Wednesday, October 20, 2021

Coffee Briefing, Oct. 12, 2021 – All the recent tech news; a podcast roundup; and more

Coffee Briefings are timely deliveries of the latest ITWC headlines, interviews, and podcasts. Today’s Coffee Briefing is delivered by IT World Canada reporter Pragya Sehgal, with files from the rest of the editorial team!

Missed last week’s Coffee Briefing? We’ve got you covered.

What’s new this week

IBM Canada launches tuition-free tech program for Indigenous youth in Nova Scotia

Source: Chinnapong | Getty Images

IBM Canada today announced the launch of the Unama’ki P-TECH (Pathways in Technology Early College High) School for Indigenous youth in Unama’ki (Cape Breton), Nova Scotia. The P-TECH model offers an integrated high school and college curriculum focusing on science, technology, engineering, and math (STEM). 

Related:

IBM helps launch fourth tuition-free tech program in Canada

Launched in partnership with Mi’kmaw Kina’matnewey (MK), an organization that advocates for the educational interests of twelve Mi’kmaw communities in Nova Scotia, Mi’kmaw Economic Benefits Office (MEBO), a not-for-profit organization that aims to maximize employment and contract opportunities for Indigenous communities in Nova Scotia, and Nova Scotia Community College (NSCC), the program is designed to fill the skills gap and provide students with the knowledge they need for employment in Cape Breton and Nova Scotia’s growing sectors of technology, healthcare, and applied sciences. 

The program will enable Unama’ki Indigenous students to graduate with a high school diploma, a tuition-free, industry-aligned, two-year college diploma, and workplace experience within six years or less, a spokesperson for IBM Canada told IT World Canada

BlackBerry to terminate infrastructure services associated with its legacy devices

Source:
SANALRENK | Getty Images

Starting Jan. 4, 2022, BlackBerry is decommissioning or terminating infrastructure services associated with devices running BlackBerry 7.1 OS and earlier, BlackBerry 10 and BlackBerry Playbook OS 2.1 and earlier.

As of that date, all legacy BlackBerry devices running BlackBerry software will no longer support voice, data, SMS and/or 9-1-1 services on any carrier network. The termination of these service offerings and infrastructure will also impact applications such as Enhanced Sim Based Licensing (ESBL) / Identity Based Licensing (IBL), BlackBerry hosted email addresses, BlackBerry Link, BlackBerry Desktop Manager, BlackBerry Blend, BlackBerry Protect (allows consumers to lock, locate or wipe BBOS, BlackBerry 10 devices remotely. There is no impact on the new BlackBerry Protect, an AI-based endpoint security solution), the company noted on its website. 

After completing its transition to a software company in 2016, in 2017 BlackBerry committed to providing at least two more years of support for BlackBerry 10 and at least two years of BlackBerry network access for BBOS devices. The company says it now wants to focus entirely on providing intelligent security software and services to enterprises and governments around the world.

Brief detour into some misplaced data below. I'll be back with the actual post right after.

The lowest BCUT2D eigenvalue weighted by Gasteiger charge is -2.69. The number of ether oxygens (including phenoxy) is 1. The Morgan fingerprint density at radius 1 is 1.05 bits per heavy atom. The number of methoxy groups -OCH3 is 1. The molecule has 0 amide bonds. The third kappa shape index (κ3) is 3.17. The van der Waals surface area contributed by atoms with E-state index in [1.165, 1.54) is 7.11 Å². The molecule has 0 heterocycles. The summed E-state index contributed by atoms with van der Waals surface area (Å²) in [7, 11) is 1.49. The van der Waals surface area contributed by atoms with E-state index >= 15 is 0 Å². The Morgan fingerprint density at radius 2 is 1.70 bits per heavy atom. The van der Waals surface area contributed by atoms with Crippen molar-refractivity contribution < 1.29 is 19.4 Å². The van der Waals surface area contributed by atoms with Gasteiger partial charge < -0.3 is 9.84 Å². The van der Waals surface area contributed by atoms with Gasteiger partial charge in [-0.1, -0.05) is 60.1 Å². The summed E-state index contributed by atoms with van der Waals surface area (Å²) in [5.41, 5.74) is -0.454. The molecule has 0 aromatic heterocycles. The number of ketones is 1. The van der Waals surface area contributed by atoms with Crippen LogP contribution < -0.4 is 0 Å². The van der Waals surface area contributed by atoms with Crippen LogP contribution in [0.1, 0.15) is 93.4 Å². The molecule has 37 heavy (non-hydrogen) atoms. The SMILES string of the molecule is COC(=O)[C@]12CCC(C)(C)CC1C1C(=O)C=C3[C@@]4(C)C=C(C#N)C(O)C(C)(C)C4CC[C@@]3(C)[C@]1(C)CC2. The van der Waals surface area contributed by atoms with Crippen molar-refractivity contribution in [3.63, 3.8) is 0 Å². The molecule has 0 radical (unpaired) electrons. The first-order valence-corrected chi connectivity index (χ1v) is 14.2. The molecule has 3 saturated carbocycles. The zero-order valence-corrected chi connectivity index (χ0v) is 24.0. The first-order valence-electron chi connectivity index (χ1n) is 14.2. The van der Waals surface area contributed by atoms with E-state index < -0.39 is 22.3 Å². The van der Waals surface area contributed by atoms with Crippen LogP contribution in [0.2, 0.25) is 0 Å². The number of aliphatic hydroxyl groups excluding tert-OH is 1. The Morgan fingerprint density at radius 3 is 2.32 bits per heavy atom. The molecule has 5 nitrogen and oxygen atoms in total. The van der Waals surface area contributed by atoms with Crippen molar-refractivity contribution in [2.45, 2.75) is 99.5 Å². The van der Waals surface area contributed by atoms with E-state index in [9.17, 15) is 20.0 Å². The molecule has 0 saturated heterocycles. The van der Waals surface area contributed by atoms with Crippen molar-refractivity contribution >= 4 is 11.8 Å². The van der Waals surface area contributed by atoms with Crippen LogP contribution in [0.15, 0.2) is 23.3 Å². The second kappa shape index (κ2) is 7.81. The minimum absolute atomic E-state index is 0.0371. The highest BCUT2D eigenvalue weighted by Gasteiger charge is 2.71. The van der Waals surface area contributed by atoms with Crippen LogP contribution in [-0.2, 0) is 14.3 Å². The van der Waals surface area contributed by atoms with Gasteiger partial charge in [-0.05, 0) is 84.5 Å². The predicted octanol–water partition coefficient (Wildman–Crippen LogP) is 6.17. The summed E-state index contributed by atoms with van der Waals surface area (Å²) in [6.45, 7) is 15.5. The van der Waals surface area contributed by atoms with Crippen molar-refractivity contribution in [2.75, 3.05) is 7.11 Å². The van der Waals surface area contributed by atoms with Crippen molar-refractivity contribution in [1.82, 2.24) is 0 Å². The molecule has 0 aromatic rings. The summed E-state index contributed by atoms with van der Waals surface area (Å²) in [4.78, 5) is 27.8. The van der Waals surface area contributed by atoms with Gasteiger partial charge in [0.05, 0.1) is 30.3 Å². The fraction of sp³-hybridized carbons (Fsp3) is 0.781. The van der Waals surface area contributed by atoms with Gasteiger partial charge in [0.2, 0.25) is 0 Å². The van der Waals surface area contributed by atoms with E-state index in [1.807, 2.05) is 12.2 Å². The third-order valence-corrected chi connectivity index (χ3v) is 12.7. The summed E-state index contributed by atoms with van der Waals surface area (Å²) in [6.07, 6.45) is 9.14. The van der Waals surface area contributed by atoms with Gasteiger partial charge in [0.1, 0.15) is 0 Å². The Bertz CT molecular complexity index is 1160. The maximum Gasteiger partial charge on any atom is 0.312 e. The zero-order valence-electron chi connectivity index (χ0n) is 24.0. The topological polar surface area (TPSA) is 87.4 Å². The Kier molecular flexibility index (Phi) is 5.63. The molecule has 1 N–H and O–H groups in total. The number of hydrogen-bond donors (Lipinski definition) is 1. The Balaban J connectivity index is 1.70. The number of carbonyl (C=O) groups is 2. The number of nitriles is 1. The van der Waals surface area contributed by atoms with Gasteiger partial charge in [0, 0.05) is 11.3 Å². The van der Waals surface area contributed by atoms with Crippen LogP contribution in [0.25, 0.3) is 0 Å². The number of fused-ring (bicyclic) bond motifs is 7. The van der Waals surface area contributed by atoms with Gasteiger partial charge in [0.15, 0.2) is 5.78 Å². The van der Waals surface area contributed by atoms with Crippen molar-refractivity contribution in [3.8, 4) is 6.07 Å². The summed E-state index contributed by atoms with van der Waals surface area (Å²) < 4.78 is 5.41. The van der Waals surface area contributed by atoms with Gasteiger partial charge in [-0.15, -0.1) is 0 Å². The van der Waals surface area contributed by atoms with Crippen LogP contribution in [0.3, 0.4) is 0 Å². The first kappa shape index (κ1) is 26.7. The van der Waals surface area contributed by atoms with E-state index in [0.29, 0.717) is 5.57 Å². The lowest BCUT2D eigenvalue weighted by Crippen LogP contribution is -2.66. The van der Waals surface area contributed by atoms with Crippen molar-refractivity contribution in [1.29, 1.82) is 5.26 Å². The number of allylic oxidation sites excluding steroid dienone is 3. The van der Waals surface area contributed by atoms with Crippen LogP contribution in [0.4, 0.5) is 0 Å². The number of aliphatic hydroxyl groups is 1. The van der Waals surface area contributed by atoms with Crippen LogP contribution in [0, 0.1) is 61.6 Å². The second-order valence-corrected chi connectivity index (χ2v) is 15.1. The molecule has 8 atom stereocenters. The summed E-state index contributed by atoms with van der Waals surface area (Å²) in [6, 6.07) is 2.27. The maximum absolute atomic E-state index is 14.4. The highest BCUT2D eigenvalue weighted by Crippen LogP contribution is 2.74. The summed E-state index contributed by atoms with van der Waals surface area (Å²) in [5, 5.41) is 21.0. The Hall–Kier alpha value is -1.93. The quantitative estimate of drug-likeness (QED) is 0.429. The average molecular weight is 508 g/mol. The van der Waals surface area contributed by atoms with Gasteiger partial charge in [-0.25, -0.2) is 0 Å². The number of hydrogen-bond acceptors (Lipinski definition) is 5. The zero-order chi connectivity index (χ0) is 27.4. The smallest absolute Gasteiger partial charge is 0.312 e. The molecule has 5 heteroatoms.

A complete list of devices, software, applications and service offerings that are affected can be found here. Android-based BlackBerry-branded devices will not be affected.

Google bans ads and monetization of climate change denial content

Source:
Hengki Lestio | Getty Images

Google has announced a new policy for Google advertisers, publishers and YouTube creators that will prohibit ads for, and monetization of, content that contradicts well-established scientific consensus around the existence and causes of climate change. This includes content referring to climate change as a hoax or a scam, claims denying that long-term trends show the global climate is warming, and claims denying that greenhouse gas emissions or human activity contribute to climate change, the company noted in the announcement. 

Google says it will begin enforcing this policy next month and will use a combination of automated tools and human review to enforce this policy in publisher content, Google-served ads, and YouTube videos that are monetizing via YouTube’s Partner Program. 

When evaluating content against this new policy, the company says it will look carefully at the context in which claims are made, differentiating between content that states a false claim as fact, versus content that reports on or discusses that claim. The company will also continue to allow ads and monetization on other climate-related topics, including public debates on climate policy, the varying impacts of climate change, new research, and more.

Canada ranks 4th out of 62 countries for its AI ecosystem – report

Source: NanoStockk | Getty Images

A new study by Toronto-based digital intelligence company MiQ Digital has revealed that Canada has become one of the world’s leading hubs of activity for artificial intelligence (AI) companies, ranking 4th out of 62 countries for its AI ecosystem. However, it said, the country can do a lot better when it comes to AI infrastructure and operating environment.